Every packet of data that is sent out includes a TTL value within the IP packet header. This refers to the number of hops data can go through before it is discarded. Based on network traffic between hosts, it is possible to predict what OS is running on a system. Every operating system has its own unique way to implement the TCP/IP stack. A very simple but effective passive method is to inspect the initial time-to-live (TTL) in the IP header:
“Time to live exceeded” this ICMP ping error is due to the time to live (TTL) field reaching a zero value or there is a timeout for the reassembly of segments. As a solution, I will recommend increasing the TTL (Time To Live) value (the highest is 255).
For example, run traceroute to ipaddress 188.8.131.52 (Google’s publc DNS server). And find number of hops to the destination.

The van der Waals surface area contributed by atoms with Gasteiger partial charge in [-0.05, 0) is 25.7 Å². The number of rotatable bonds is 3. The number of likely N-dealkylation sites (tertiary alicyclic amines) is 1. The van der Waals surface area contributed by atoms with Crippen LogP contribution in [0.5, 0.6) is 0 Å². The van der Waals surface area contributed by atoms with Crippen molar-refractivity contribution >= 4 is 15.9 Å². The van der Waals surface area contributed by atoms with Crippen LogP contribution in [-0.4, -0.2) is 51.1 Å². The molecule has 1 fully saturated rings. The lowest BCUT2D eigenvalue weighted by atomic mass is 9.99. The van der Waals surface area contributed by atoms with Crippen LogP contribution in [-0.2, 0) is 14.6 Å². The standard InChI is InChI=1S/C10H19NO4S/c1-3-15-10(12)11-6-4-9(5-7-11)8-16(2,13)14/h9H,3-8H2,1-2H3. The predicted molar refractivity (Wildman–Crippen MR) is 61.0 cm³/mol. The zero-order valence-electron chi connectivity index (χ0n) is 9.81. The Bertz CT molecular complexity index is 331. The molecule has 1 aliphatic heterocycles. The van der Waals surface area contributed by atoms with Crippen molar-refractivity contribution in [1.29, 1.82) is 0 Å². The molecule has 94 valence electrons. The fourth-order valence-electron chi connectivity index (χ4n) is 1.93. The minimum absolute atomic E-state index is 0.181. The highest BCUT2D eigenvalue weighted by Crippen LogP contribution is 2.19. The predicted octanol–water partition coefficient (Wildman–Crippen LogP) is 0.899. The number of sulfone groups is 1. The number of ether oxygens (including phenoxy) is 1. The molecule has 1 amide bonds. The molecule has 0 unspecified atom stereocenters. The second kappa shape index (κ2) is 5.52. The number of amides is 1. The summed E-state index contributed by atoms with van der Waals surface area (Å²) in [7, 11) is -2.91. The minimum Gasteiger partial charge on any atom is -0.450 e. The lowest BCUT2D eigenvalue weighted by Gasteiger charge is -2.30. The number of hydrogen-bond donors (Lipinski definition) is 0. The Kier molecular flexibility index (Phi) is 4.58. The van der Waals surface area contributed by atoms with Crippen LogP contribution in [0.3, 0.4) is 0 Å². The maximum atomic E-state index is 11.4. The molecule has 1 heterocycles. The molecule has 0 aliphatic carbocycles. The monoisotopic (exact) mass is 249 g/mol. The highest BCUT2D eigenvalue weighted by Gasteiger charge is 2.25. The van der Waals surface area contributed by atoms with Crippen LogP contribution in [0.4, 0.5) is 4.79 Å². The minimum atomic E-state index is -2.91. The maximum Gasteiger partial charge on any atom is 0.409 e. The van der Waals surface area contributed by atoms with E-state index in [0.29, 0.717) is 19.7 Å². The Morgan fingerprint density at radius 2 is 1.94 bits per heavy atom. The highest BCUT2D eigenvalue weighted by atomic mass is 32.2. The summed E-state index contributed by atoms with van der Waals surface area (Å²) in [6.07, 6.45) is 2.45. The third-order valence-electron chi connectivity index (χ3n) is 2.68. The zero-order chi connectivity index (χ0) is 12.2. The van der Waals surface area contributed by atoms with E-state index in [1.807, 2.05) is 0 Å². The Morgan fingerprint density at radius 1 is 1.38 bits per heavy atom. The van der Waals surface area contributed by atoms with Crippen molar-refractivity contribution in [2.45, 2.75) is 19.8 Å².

[root@server ~]# traceroute 184.108.40.206 (in linux distro) C:\>tracert 220.127.116.11 (in Windows OS)
For me its 6 hops to 18.104.22.168. So a minimum TTL value of 6 is required to reach icmp packets to 22.214.171.124 and get ping replay. And cannot ping to 126.96.36.199 with a TTL value of 5 or less.
Ping Results with different TTL values:
[root@server ~]# ping 188.8.131.52 -t 5 (-t 5 is for custom TTL value of 5) PING 184.108.40.206 (220.127.116.11) 56(84) bytes of data. From 192.168.1.1 icmp_seq=1 Time to live exceeded From 192.168.1.1 icmp_seq=2 Time to live exceeded From 192.168.1.1 icmp_seq=3 Time to live exceeded From 192.168.1.1 icmp_seq=4 Time to live exceeded
# ping 18.104.22.168 -t 6 (-t 6 is for custom TTL value of 6) PING 22.214.171.124 (126.96.36.199) 56(84) bytes of data. 64 bytes from 188.8.131.52: icmp_req=1 ttl=55 time=48.9 ms 64 bytes from 184.108.40.206: icmp_req=2 ttl=55 time=49.5 ms 64 bytes from 220.127.116.11: icmp_req=3 ttl=55 time=50.4 ms 64 bytes from 18.104.22.168: icmp_req=4 ttl=55 time=49.4 ms